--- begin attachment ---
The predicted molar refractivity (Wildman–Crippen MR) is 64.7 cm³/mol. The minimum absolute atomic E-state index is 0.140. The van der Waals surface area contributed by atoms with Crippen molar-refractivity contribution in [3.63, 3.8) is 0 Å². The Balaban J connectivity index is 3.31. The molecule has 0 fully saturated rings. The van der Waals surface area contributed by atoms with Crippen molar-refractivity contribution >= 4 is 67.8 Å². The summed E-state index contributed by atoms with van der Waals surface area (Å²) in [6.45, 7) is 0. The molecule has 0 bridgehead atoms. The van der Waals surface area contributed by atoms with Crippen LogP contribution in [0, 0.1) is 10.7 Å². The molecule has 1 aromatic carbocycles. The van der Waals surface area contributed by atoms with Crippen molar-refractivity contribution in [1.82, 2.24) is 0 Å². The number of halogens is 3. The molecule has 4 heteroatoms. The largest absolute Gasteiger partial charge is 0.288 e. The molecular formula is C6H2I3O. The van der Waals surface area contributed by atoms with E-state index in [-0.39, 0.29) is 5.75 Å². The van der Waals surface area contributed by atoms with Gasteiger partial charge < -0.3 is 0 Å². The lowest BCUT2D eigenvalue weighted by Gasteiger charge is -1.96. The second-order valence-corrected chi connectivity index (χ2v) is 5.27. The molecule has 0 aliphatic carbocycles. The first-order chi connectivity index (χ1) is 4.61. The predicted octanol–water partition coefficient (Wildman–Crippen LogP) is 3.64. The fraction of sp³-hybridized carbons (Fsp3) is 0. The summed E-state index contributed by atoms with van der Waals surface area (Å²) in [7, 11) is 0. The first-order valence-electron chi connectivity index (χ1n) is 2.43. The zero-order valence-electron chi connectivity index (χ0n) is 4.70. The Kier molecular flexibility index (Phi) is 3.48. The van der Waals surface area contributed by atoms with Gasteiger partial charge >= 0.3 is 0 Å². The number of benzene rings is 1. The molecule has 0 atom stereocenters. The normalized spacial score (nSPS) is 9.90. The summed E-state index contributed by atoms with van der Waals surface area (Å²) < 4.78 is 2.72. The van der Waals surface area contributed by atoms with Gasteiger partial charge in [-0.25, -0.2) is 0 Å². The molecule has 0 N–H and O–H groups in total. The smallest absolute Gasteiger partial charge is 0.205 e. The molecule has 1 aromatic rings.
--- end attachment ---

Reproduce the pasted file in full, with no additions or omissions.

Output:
The predicted molar refractivity (Wildman–Crippen MR) is 64.7 cm³/mol. The minimum absolute atomic E-state index is 0.140. The van der Waals surface area contributed by atoms with Crippen molar-refractivity contribution in [3.63, 3.8) is 0 Å². The Balaban J connectivity index is 3.31. The molecule has 0 fully saturated rings. The van der Waals surface area contributed by atoms with Crippen molar-refractivity contribution >= 4 is 67.8 Å². The summed E-state index contributed by atoms with van der Waals surface area (Å²) in [6.45, 7) is 0. The molecule has 0 bridgehead atoms. The van der Waals surface area contributed by atoms with Crippen LogP contribution in [0, 0.1) is 10.7 Å². The molecule has 1 aromatic carbocycles. The van der Waals surface area contributed by atoms with Crippen molar-refractivity contribution in [1.82, 2.24) is 0 Å². The number of halogens is 3. The molecule has 4 heteroatoms. The largest absolute Gasteiger partial charge is 0.288 e. The molecular formula is C6H2I3O. The van der Waals surface area contributed by atoms with E-state index in [-0.39, 0.29) is 5.75 Å². The van der Waals surface area contributed by atoms with Gasteiger partial charge < -0.3 is 0 Å². The lowest BCUT2D eigenvalue weighted by Gasteiger charge is -1.96. The second-order valence-corrected chi connectivity index (χ2v) is 5.27. The molecule has 0 aliphatic carbocycles. The first-order chi connectivity index (χ1) is 4.61. The predicted octanol–water partition coefficient (Wildman–Crippen LogP) is 3.64. The fraction of sp³-hybridized carbons (Fsp3) is 0. The summed E-state index contributed by atoms with van der Waals surface area (Å²) in [7, 11) is 0. The first-order valence-electron chi connectivity index (χ1n) is 2.43. The zero-order valence-electron chi connectivity index (χ0n) is 4.70. The Kier molecular flexibility index (Phi) is 3.48. The van der Waals surface area contributed by atoms with Gasteiger partial charge >= 0.3 is 0 Å². The number of benzene rings is 1. The molecule has 0 atom stereocenters. The normalized spacial score (nSPS) is 9.90. The summed E-state index contributed by atoms with van der Waals surface area (Å²) < 4.78 is 2.72. The van der Waals surface area contributed by atoms with Gasteiger partial charge in [-0.25, -0.2) is 0 Å². The molecule has 0 N–H and O–H groups in total. The smallest absolute Gasteiger partial charge is 0.205 e. The molecule has 1 aromatic rings.